humble | Customer Service Solutions, Inc.

The Proven Value in What You Do - 4/9/24


Forbes wrote an article last year based on a compilation of the results of research on customer service and the customer experience; it was titled:  100 Customer Experience Stats For 2023. In reading the article, you’ll note that many of these key research findings are about you – the value Read more

A Tale of Two Texts - 4/2/24


Having to get allergy shots once a week is never fun, and for Janet, it became an even bigger frustration. She had the shots typically scheduled on Tuesday around 10:30 in the morning, figuring she would avoid the morning rush as well as the lunch rush by going mid-morning.  However, Read more

The Secret Sauce for Great Customer Service - 3/26/24


I was working with the League Office for a major American sport several years back, and one of the executives asked me to describe our Secret Sauce that helped our clients improve the fan experience and customer retention.  I gave him a sense of what makes us unique and Read more

The Miracle of an Apology - 3/19/24


Unfortunate but true story… The manager basically lost his mind.  He terminated his employee on the spot.  She had told the customer that there was going to be a delay in the shipment.  The employee called up the customer ahead of time to let the customer know what was about Read more

It’s Not About the 5-Minute Wait - 3/12/24


Robert went into his supervisor’s office to update her on a situation at the payment desk.  Robert said that a customer was about fourth or fifth in line, waiting to be served, and the customer was complaining loudly about the wait.  He was there to make a property tax Read more

Lessons from the Greats - 3/5/24


I was recently facilitating a workshop on the customer experience, and I made the point that it’s usually beneficial to look at your personal life for great experiences; identify what really resonates with you in a positive way in order to uncover ideas to improve your own customer service. So, Read more

The Empathy Roadmap - 2/27/24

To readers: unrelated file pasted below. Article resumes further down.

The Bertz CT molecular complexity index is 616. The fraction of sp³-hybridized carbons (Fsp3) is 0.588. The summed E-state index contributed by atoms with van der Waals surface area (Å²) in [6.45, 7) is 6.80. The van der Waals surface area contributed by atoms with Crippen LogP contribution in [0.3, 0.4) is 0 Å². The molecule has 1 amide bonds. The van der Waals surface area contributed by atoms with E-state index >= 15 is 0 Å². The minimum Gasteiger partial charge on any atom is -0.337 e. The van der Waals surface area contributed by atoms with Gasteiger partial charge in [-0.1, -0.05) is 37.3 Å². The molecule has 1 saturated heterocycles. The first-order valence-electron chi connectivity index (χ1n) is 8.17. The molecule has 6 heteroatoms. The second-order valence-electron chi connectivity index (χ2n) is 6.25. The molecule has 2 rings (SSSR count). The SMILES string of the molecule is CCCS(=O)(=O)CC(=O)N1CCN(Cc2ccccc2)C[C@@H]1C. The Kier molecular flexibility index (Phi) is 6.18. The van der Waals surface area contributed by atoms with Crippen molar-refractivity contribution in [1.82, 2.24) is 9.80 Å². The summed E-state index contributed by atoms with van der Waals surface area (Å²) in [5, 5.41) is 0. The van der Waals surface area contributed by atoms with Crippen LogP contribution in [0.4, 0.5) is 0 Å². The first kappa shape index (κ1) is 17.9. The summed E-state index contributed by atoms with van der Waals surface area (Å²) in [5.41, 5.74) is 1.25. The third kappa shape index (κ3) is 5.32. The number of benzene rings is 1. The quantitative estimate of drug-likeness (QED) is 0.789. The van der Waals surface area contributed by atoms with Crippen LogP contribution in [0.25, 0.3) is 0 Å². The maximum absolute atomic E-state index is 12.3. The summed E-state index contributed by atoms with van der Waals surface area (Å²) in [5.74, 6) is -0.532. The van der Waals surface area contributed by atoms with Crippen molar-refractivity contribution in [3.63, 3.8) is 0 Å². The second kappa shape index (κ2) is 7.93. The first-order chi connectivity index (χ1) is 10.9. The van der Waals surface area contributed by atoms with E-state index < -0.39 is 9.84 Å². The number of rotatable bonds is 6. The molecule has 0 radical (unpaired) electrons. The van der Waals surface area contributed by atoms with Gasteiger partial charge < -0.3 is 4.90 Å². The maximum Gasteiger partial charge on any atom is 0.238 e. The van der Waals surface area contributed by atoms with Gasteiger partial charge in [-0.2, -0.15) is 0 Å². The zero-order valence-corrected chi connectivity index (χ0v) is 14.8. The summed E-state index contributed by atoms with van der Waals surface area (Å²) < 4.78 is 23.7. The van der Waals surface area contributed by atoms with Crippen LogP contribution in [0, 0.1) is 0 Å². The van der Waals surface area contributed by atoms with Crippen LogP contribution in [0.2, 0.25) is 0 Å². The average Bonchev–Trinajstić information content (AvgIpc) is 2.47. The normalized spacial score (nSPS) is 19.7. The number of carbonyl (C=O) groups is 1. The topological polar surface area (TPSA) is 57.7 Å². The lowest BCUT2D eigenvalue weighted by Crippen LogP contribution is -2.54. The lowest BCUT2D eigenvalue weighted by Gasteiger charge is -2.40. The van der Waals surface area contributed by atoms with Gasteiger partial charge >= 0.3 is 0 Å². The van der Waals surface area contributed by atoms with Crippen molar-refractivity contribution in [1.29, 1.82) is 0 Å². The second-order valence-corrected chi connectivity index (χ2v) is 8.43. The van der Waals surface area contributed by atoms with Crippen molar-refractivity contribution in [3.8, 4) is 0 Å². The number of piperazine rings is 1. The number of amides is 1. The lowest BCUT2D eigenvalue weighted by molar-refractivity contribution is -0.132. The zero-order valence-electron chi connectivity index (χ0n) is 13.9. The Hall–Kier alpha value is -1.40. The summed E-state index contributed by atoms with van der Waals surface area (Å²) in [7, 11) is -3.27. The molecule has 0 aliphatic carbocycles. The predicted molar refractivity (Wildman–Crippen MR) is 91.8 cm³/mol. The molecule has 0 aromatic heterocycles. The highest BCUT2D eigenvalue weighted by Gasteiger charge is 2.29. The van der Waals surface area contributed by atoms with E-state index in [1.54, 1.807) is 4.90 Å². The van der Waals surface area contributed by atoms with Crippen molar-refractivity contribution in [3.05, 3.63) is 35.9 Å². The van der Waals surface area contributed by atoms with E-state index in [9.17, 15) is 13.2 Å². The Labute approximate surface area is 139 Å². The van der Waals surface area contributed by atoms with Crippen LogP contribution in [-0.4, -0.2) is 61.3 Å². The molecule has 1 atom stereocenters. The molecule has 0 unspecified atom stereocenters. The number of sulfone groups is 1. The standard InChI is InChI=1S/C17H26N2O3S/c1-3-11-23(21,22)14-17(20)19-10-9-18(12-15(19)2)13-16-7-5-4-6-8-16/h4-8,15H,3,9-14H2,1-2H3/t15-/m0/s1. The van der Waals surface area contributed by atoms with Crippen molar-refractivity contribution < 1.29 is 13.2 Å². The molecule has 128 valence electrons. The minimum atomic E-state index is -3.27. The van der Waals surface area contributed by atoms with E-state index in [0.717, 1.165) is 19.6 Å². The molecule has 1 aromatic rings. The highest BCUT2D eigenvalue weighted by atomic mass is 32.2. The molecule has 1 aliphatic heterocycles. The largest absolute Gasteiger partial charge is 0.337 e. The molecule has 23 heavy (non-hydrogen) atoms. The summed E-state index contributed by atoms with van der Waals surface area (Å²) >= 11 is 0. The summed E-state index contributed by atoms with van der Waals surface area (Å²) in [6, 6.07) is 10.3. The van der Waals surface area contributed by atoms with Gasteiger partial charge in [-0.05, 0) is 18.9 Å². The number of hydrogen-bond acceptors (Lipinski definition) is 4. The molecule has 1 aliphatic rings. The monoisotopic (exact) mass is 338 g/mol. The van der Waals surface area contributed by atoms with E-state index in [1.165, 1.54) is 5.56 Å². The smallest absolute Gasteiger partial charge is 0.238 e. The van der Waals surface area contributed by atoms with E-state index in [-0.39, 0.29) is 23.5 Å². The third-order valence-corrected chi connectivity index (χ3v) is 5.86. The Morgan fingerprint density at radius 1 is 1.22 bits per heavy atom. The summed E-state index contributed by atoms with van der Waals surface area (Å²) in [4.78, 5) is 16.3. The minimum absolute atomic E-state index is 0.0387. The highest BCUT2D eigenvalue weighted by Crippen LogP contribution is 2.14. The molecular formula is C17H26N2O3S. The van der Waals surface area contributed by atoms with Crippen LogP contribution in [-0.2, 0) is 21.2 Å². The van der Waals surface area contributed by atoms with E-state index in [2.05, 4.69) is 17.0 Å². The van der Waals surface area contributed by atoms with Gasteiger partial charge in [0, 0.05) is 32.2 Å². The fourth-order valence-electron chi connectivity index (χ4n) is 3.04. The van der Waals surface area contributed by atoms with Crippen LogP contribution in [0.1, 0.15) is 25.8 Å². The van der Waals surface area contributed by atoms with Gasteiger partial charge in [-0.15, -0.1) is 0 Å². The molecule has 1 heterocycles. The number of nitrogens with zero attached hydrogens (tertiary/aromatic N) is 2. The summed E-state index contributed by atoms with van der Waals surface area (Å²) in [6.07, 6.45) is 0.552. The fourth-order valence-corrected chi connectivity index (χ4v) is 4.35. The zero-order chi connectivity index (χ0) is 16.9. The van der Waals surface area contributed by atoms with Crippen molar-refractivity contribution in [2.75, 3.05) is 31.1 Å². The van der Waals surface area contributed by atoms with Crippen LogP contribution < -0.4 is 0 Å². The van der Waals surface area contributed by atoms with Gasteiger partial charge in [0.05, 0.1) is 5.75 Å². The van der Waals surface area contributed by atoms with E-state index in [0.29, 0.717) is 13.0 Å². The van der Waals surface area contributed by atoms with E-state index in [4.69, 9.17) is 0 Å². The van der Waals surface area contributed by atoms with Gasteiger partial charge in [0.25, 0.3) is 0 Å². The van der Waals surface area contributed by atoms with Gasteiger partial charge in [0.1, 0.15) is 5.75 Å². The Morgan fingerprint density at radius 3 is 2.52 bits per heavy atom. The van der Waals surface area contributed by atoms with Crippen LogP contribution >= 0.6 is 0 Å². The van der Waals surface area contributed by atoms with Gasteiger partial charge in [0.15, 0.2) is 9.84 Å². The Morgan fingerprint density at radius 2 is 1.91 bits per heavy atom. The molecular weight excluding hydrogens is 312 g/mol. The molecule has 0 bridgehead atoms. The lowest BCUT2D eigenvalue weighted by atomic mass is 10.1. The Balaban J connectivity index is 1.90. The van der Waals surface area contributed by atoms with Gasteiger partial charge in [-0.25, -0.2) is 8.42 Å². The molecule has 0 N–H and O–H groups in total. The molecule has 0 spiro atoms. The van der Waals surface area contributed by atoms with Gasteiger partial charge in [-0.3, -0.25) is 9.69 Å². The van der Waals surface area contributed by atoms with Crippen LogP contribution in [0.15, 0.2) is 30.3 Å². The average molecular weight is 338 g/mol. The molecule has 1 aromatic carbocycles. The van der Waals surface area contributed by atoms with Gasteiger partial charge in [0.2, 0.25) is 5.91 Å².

For some people, empathy comes naturally.  There’s an innate desire to learn about the other person and to sincerely convey that sense of interest and caring.  But for many of us, sometimes it helps to have a communication plan.  It helps to know what to do in order to Read more

“You’re the Boss” - 2/20/24


Terrence is excellent at what he does.  From a technical standpoint, he knows how to keep the facility clean.  He’s the lead custodian, and he knows that keeping things straight does not necessarily mean keeping things sanitary.  He knows what chemicals to use and not to use, how to Read more

Customer Understanding Leads to Relationship Growth - 2/13/24


We’ve worked with educational organizations at all grade levels over the years.  One special and unique characteristic about the staff who work in these organizations is that there’s a clear intent to know about the students as individuals, to focus on them rather than purely focusing on what’s delivered Read more

Define Customer Service Success Differently - 2/6/24


When I’m watching television, listening to the radio, or listening to a podcast, it’s always interesting when the topic moves to the question:  How can you be a success?  The speakers often discuss the process of becoming a success with the assumption that people believe success is defined by Read more

The Miracle of an Apology – 3/19/24

Posted on in Customer Service Tip of the Week Please leave a comment

Unfortunate but true story…

The manager basically lost his mind.  He terminated his employee on the spot.  She had told the customer that there was going to be a delay in the shipment.  The employee called up the customer ahead of time to let the customer know what was about to (or not about to happen), and to see what the customer wanted to do.  The only options were to wait for the late shipment or to cancel the order.